CPU pipelines: when more is less

2017/10/03 julia microoptimization

I have been working on micro-optimizations for some simulation code, and was reminded of a counter-intuitive artifact of modern CPU architecture, which is worth a short post.

Consider (just for the sake of example) a very simple (if not particularly meaningful) function,

\[ f(x) = \begin{cases} (x+2)^2 & \text{if } x \ge 0,\\ 1-x & \text{otherwise} \end{cases} \]

with implementations

f1(x) = ifelse(x  0, abs2(x+2), 1-x)
f2(x) = x  0 ? abs2(x+2) : 1-x

f1 calculates both possibilities before choosing between them with ifelse, while f2 will only calculate values on demand. So, intuitively, it should be faster.

But it isn't...

julia> x = randn(1_000_000);

julia> using BenchmarkTools

julia> @btime f1.($x);
  664.228 μs (2 allocations: 7.63 MiB)

julia> @btime f2.($x);
  6.519 ms (2 allocations: 7.63 MiB)

...it is about 10x slower.

This can be understood as an artifact of the instruction pipeline: your x86 CPU likes to perform similar operations in staggered manner, and it does not like branches (jumps) because they break the flow.

Comparing the native code reveals that while f1 is jump-free, the if in f2 results in a jump (jae):

julia> @code_native f1(1.0)
        .text
Filename: REPL[2]
        pushq   %rbp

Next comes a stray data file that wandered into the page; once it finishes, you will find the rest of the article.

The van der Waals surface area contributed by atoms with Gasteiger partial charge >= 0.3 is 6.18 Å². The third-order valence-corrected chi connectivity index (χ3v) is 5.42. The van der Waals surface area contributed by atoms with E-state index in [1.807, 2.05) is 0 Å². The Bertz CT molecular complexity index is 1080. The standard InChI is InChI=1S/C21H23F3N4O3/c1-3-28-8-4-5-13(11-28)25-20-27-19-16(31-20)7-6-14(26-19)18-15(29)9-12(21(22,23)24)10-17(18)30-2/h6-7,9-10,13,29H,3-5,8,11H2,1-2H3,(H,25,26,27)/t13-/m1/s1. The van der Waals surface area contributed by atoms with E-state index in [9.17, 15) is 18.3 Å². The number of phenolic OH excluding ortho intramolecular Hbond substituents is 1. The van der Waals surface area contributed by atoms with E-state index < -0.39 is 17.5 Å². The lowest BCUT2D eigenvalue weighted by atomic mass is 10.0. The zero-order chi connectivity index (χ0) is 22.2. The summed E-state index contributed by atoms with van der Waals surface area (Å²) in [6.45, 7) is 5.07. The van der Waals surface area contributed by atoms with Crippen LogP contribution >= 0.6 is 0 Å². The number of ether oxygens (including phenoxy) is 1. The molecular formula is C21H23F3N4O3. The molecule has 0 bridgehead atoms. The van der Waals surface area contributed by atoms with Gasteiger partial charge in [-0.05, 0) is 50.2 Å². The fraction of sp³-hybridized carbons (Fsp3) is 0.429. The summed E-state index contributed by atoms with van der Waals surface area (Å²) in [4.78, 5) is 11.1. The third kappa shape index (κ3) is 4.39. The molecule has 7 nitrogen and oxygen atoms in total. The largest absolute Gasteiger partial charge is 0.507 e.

movq    %rsp, %rbp
        movabsq $139862498743472, %rax  # imm = 0x7F34468E14B0
        movsd   (%rax), %xmm2           # xmm2 = mem[0],zero
Source line: 1
        addsd   %xmm0, %xmm2
        mulsd   %xmm2, %xmm2
        movabsq $139862498743480, %rax  # imm = 0x7F34468E14B8
        movsd   (%rax), %xmm3           # xmm3 = mem[0],zero
        subsd   %xmm0, %xmm3
        xorps   %xmm1, %xmm1
        cmpnlesd        %xmm0, %xmm1
        andpd   %xmm1, %xmm3
        andnpd  %xmm2, %xmm1
        orpd    %xmm3, %xmm1
        movapd  %xmm1, %xmm0
        popq    %rbp
        retq
        nopw    %cs:(%rax,%rax)

julia> @code_native f2(1.0)
        .text
Filename: REPL[3]
        pushq   %rbp
        movq    %rsp, %rbp
Source line: 1
        xorps   %xmm1, %xmm1
        ucomisd %xmm1, %xmm0
        jae     L37
        movabsq $139862498680736, %rax  # imm = 0x7F34468D1FA0
        movsd   (%rax), %xmm1           # xmm1 = mem[0],zero
        subsd   %xmm0, %xmm1
        movapd  %xmm1, %xmm0
        popq    %rbp
        retq
L37:
        movabsq $139862498680728, %rax  # imm = 0x7F34468D1F98
        addsd   (%rax), %xmm0
        mulsd   %xmm0, %xmm0
        popq    %rbp
        retq
        nopl    (%rax)

In my application the speed gain was more modest, but still sizeable. Benchmarking a non-branching version of your code is sometimes worth it, especially if it the change is simple and both branches of the conditional can be run error-free. If, for example, we had to calculate

g(x) = x  0 ? (x+2) : 1-x

then we could not use ifelse without restricting the domain, since √(x+2) would fail whenever x < -2.

Julia Base contains many optimizations like this: for a particularly nice example see functions that use Base.null_safe_op.

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